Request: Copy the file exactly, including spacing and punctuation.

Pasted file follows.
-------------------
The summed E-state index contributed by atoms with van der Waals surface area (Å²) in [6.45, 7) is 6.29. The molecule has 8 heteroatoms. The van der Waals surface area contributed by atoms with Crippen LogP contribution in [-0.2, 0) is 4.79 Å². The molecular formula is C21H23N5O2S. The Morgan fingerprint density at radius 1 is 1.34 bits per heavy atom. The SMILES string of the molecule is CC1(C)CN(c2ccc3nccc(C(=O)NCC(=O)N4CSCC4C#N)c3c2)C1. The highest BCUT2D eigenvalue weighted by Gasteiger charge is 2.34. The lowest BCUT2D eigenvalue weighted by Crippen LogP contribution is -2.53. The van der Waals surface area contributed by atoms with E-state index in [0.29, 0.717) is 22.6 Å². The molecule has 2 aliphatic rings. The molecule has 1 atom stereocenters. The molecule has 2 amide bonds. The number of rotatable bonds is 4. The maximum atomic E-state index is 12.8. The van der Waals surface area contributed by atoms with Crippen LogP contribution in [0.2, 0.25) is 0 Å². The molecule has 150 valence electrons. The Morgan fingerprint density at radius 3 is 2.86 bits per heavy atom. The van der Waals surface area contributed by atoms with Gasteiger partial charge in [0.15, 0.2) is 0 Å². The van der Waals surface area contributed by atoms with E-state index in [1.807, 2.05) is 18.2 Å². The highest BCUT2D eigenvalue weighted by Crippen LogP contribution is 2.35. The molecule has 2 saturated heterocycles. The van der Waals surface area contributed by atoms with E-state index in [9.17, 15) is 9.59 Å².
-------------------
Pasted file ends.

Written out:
The summed E-state index contributed by atoms with van der Waals surface area (Å²) in [6.45, 7) is 6.29. The molecule has 8 heteroatoms. The van der Waals surface area contributed by atoms with Crippen LogP contribution in [-0.2, 0) is 4.79 Å². The molecular formula is C21H23N5O2S. The Morgan fingerprint density at radius 1 is 1.34 bits per heavy atom. The SMILES string of the molecule is CC1(C)CN(c2ccc3nccc(C(=O)NCC(=O)N4CSCC4C#N)c3c2)C1. The highest BCUT2D eigenvalue weighted by Gasteiger charge is 2.34. The lowest BCUT2D eigenvalue weighted by Crippen LogP contribution is -2.53. The van der Waals surface area contributed by atoms with E-state index in [0.29, 0.717) is 22.6 Å². The molecule has 2 aliphatic rings. The molecule has 1 atom stereocenters. The molecule has 2 amide bonds. The number of rotatable bonds is 4. The maximum atomic E-state index is 12.8. The van der Waals surface area contributed by atoms with Crippen LogP contribution in [0.2, 0.25) is 0 Å². The molecule has 150 valence electrons. The Morgan fingerprint density at radius 3 is 2.86 bits per heavy atom. The van der Waals surface area contributed by atoms with Gasteiger partial charge in [0.15, 0.2) is 0 Å². The van der Waals surface area contributed by atoms with E-state index in [1.807, 2.05) is 18.2 Å². The highest BCUT2D eigenvalue weighted by Crippen LogP contribution is 2.35. The molecule has 2 saturated heterocycles. The van der Waals surface area contributed by atoms with E-state index in [9.17, 15) is 9.59 Å².